Album: Black Sabbath – Mob Rules / Live Evil (Deluxe Editions)
And so Dio’s reign continues, though it’s not quite as appetising as the last outing.
It’s not often that I feel the need to review two things at once, though given that Live Evil is simply a stage performance of the Mob Rules tour, it’s only fair; it also differs from the previously-reviewed Heaven and Hell in that it represents the first time that Black Sabbath could no longer be described as British, given that the replacement of the heart attack-susceptible Bill Ward meant Vinny Appice’s drumming made the transatlantic split a 50:50 affair.
It’s all about the riffs and crashing drums, yet with these two albums, it doesn’t seem as… awesome. Awesome in the correct way; not in the rightfully-criticised way that Eddie Izzard puts forward, where hot dogs are subject to the expression as if they’re seen as jaw-droppingly amazing.
I mean, ‘E5150′? The effort to capitalise on the heavy psychedelia of the period, such as that of Pink Floyd, simply doesn’t suit Black Sabbath. Okay, so you can make your guitar echo. Well done. Additionally, the band seem to be trying to do their best to sound like Rush with slower releases such as ‘The Sign of the Southern Cross’, ‘Over and Over’ and ‘Country Girl’. It just doesn’t really suit them, or at least the fans who’ve gone this far following the rock gods as they shake the foundations of any building they play in.
Nonetheless, the boys still put in the graft: when you hear the likes of ‘The Mob Rules’ – particularly in front of the crowd on Live Evil (or, for that matter, on the second disc of the deluxe expanded edition of the appropriately-titled album) – you remember that this band is still richer for losing Ozzy, even if Vinny Appice isn’t as charismatic as Bill Ward’s bass-pedalling antics.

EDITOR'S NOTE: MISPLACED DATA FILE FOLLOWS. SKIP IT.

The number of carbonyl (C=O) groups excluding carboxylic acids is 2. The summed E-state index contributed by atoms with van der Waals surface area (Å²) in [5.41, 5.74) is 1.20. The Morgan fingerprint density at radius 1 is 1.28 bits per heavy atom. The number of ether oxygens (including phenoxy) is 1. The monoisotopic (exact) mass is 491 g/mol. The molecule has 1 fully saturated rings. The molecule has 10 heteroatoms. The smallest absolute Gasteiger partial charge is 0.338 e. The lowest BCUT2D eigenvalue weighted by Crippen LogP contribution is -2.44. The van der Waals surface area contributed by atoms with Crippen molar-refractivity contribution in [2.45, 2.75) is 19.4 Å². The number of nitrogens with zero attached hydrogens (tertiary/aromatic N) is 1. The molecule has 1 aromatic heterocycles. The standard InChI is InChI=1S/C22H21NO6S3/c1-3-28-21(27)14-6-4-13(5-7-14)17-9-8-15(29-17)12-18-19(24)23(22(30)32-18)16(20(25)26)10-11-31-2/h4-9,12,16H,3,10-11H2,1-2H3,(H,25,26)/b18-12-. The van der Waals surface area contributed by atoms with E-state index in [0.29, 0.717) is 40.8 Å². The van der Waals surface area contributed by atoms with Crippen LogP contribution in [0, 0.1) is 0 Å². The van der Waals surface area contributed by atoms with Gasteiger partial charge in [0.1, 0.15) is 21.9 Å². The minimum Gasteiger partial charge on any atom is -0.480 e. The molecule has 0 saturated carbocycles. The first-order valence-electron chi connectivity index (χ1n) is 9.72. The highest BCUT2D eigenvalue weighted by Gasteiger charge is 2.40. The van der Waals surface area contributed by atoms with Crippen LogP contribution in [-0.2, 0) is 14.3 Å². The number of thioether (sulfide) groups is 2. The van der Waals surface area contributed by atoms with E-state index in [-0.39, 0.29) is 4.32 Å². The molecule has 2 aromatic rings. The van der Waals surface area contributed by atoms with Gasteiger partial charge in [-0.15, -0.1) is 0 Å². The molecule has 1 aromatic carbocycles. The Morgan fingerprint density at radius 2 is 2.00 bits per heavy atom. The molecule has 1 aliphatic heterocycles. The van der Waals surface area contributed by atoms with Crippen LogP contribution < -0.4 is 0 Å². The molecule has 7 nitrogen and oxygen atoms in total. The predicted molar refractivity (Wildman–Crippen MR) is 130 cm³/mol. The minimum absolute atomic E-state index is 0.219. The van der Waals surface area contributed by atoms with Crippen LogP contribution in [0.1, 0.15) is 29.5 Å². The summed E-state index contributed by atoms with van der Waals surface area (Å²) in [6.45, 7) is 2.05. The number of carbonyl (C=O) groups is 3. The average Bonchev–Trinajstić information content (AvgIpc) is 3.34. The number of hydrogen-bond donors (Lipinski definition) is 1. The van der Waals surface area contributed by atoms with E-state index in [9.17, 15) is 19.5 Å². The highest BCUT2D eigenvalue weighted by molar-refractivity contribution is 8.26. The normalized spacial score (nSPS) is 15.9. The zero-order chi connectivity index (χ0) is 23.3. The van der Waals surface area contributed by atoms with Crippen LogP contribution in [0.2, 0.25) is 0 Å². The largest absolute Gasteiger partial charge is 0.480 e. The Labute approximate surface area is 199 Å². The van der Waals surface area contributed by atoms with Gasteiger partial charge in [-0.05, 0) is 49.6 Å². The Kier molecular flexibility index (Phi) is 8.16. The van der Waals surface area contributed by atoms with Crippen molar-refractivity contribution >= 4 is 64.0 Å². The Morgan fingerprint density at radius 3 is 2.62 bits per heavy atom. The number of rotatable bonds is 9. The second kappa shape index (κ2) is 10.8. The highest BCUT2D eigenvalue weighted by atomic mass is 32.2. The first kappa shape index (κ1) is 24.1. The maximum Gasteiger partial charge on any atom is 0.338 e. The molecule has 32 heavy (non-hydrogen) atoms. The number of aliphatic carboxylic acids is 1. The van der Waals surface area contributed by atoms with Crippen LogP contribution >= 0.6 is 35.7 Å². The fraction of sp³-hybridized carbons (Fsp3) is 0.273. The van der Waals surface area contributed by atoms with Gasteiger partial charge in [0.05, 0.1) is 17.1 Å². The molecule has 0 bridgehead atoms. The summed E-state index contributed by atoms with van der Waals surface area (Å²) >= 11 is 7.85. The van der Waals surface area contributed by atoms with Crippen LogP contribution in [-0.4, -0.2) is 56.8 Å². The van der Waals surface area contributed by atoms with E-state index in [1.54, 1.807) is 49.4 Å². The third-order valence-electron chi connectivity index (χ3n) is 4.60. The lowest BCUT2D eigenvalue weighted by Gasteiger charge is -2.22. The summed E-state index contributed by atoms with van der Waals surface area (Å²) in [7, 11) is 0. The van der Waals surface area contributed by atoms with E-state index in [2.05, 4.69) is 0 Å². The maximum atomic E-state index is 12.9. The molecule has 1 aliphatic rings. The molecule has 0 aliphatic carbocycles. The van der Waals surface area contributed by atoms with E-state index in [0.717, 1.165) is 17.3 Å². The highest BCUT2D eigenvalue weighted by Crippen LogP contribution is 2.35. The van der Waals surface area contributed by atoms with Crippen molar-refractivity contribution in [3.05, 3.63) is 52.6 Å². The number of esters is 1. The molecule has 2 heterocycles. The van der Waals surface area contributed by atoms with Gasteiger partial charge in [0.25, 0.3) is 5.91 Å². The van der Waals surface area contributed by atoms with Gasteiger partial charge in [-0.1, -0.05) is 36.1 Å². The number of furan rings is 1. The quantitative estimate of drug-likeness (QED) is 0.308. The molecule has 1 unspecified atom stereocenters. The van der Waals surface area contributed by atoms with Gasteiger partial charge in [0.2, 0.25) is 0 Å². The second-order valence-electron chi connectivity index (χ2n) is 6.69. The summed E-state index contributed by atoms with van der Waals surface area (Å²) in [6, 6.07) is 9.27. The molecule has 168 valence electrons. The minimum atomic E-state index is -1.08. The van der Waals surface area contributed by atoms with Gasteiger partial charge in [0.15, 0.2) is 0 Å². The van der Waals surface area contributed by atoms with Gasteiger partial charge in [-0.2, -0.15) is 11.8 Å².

What’s more, the flawless fretwork exampled in ‘Falling Off the Edge of the World’ is pretty remarkable after it gets over the hump of another possible borefest (by Sabbath standards, at least) after about two minutes in; a truly excellent lilting beat powered by a perfect bassline.
However, it’s not so much the mob that rules here, but Dio. Like his first effort as the lead singer with Heaven and Hell, it’s proof that this guy clearly knows his stuff when it comes to entertaining the crowds at a time when hard rock could only be accompanied by that necessary level of screeching vocals also adopted by Iron Maiden.
Mob Rules isn’t great, though Live Evil is as complete an album you’ll get for stadium excellence. What’s more, the new deluxe epanded edition of Mob Rules also gives you the best of Heaven and Hell on the second disc, notably with ‘Neon Knights’ and a super-long version of the title track from the latter album. Bam. Take that. They also sound… cleaner, too. ‘Neon Knights’ in particular sounds much more muted in its original album release in 1980.
Of course, Sabbath fans will also likely enjoy the booklet and shiny fold-out nature of the offerings. The re-release is satisfying enough in that sense; if you’re expecting a great album from Mob Rules without hearing it before, though? Try Dio’s opener first. Live Evil speaks for itself – Dio’s magic since his introduction to the band is presented in glorious audience-complemented beauty. Win.
By Matt Gardner
Mob Rules (Deluxe Edition) and Live Evil (Deluxe Edition) is currently being fired at your ears by those sexy beasts at Universal.